Understanding Domain Name Transfers

WebHostingGeeks.com

There may come a point in your internet life when you need to transfer a domain name.  Perhaps you are unhappy with the current service and want to take your domain to a new registrar.  Whatever the reason is, you should know what to expect in order to ensure a smooth transition.

What is a Domain Name Transfer?

A domain name transfer describes the process of taking the name you registered with one registrar and moving it to another.  This simply means you only want to switch your domain name service provider.  Everything about your website and actual domain name remains the same.  Keep in mind that a domain name transfer isn’t the same as transferring your website from one server to another.

The Transfer Process

The first step in transferring a domain name is initiating the transfer.  While it is up to you to make the request, only the new registrar can initiate the transfer.  After purchasing an account and getting set up with the new registrar, you should see a link or button that reads “transfer domain”.  In most cases, you will be prompted to enter the domain name, confirm and click “OK”.

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What you don’t see behind the scenes is the email exchange between the new registrar and the WHOIS database regarding your domain.  The transfer process moves along once the WHOIS administrative contact accepts the transfer by clicking on a link in the email.  Once the transfer has been approved, the new registrar sends notification to the TLD Registry (Top Level Domain) for further approval.

In order for your domain name to work, it be must active.  If it is inactive, pending, or locked, you will not be able to make the transfer.  This is why it is recommended to transfer your domain name well before the expiration date to avoid such issues.  If your domain is active and registered for 60 days or more, the TLD registry will inform the new registrar that the transfer can continue.   From there, the registry lets the old registrar known that a transfer request has been made.  The old registrar generally has about five days to respond to the TLD registry.  If they do not respond in the given amount of time, the registry will automatically assume approval by default.  While this helps you make a transfer from a hesitant registrar, it also increases the potential of domain theft.  For this reason, it is advisable to sign up with a registrar that offers domain locking and other protective features.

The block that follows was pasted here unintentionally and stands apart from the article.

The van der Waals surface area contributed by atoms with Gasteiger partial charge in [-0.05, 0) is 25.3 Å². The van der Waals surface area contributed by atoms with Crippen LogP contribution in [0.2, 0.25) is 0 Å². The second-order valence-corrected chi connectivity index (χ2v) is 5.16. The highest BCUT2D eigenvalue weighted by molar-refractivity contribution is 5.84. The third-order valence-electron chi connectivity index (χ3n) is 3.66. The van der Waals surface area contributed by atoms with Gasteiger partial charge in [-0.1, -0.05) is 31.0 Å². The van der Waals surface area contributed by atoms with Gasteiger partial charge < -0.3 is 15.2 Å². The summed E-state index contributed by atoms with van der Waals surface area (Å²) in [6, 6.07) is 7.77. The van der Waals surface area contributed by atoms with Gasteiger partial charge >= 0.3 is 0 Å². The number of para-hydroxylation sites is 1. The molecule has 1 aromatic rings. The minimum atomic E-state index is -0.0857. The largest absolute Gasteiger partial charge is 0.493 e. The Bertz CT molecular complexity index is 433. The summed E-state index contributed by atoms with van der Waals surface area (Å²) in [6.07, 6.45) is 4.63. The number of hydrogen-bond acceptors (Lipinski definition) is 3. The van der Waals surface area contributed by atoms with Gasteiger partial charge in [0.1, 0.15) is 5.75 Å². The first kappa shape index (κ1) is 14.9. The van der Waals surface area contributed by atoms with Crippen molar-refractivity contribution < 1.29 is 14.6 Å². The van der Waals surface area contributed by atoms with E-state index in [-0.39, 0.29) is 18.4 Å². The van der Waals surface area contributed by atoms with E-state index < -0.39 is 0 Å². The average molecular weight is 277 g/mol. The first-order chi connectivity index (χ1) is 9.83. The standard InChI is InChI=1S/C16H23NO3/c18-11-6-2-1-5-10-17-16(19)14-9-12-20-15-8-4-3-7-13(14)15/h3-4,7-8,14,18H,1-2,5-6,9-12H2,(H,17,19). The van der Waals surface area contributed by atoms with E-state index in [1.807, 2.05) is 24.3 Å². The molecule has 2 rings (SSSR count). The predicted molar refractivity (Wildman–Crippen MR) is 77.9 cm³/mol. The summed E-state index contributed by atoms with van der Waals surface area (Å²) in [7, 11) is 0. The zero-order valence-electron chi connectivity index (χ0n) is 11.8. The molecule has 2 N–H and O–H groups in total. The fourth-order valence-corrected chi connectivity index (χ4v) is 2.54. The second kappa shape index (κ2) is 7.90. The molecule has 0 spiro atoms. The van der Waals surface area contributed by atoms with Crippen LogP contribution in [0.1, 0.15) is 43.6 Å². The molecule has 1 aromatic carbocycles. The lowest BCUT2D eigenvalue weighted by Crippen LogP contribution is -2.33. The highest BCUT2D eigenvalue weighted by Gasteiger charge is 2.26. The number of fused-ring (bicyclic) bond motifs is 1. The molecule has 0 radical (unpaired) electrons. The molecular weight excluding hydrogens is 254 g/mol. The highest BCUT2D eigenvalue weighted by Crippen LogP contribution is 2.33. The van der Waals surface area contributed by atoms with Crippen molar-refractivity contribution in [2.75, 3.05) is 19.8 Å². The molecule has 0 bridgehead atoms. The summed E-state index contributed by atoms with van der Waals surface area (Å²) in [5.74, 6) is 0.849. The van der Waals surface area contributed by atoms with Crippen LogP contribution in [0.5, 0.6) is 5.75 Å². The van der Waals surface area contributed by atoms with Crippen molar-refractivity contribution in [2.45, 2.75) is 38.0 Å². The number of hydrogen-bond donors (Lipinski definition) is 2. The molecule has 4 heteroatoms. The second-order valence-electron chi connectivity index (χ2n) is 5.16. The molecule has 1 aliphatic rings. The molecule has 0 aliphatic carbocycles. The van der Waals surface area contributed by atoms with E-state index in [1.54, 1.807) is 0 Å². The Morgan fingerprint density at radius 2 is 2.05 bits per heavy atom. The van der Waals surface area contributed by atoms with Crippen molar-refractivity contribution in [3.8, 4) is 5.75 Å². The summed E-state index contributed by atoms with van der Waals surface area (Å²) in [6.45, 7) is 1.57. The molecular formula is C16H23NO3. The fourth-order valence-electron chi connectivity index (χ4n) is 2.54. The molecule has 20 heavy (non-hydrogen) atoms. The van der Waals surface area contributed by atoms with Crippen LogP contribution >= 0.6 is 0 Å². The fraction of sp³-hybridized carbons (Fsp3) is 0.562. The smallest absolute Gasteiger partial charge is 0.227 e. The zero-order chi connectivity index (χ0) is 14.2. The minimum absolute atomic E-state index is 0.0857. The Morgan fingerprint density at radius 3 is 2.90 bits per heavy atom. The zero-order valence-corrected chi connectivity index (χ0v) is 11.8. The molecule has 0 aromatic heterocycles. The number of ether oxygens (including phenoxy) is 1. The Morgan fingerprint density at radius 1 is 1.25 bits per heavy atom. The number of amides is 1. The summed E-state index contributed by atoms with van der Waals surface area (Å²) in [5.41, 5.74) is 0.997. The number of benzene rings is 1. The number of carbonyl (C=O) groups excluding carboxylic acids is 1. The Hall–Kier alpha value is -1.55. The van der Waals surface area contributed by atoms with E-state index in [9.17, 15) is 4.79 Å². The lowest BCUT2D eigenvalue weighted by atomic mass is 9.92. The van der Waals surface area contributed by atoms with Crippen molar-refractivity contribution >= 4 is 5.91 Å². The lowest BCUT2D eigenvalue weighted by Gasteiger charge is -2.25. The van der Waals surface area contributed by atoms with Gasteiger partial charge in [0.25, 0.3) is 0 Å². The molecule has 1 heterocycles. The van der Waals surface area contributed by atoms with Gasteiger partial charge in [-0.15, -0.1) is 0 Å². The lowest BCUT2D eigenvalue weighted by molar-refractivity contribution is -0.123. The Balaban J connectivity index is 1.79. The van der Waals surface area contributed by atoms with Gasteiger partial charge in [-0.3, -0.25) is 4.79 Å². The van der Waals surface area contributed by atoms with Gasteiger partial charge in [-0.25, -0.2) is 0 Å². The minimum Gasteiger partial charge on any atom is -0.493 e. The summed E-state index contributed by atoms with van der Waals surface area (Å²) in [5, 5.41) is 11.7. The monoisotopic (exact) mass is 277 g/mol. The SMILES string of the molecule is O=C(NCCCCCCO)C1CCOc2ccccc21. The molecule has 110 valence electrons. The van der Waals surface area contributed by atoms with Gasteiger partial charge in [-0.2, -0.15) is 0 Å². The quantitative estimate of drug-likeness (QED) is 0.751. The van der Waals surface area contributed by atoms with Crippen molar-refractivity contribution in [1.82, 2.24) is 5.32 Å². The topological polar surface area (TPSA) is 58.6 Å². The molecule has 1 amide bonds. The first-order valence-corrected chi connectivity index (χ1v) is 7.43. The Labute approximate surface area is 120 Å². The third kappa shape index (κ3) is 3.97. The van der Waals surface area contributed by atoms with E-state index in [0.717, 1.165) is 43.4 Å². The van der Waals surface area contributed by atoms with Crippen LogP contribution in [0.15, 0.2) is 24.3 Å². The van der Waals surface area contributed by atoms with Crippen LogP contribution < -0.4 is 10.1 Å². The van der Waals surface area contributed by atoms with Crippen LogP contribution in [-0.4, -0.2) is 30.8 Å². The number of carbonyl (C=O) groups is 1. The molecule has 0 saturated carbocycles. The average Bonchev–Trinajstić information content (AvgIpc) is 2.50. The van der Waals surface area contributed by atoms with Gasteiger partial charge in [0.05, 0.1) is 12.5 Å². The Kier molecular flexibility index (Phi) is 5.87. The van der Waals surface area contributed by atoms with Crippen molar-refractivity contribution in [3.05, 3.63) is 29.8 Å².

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If the registrar actively approves the transfer, they will do so by responding to the TLD registry.  The registry then takes the name from the old registrar, notifies the new registrar and adds it to their account.  That is the domain name transfer process in a nutshell.  As long as you know what to expect, it can all be a painless task.  Although most support staff members are more than willingly to walk you through the process, it is always good to understand what goes on for yourself.

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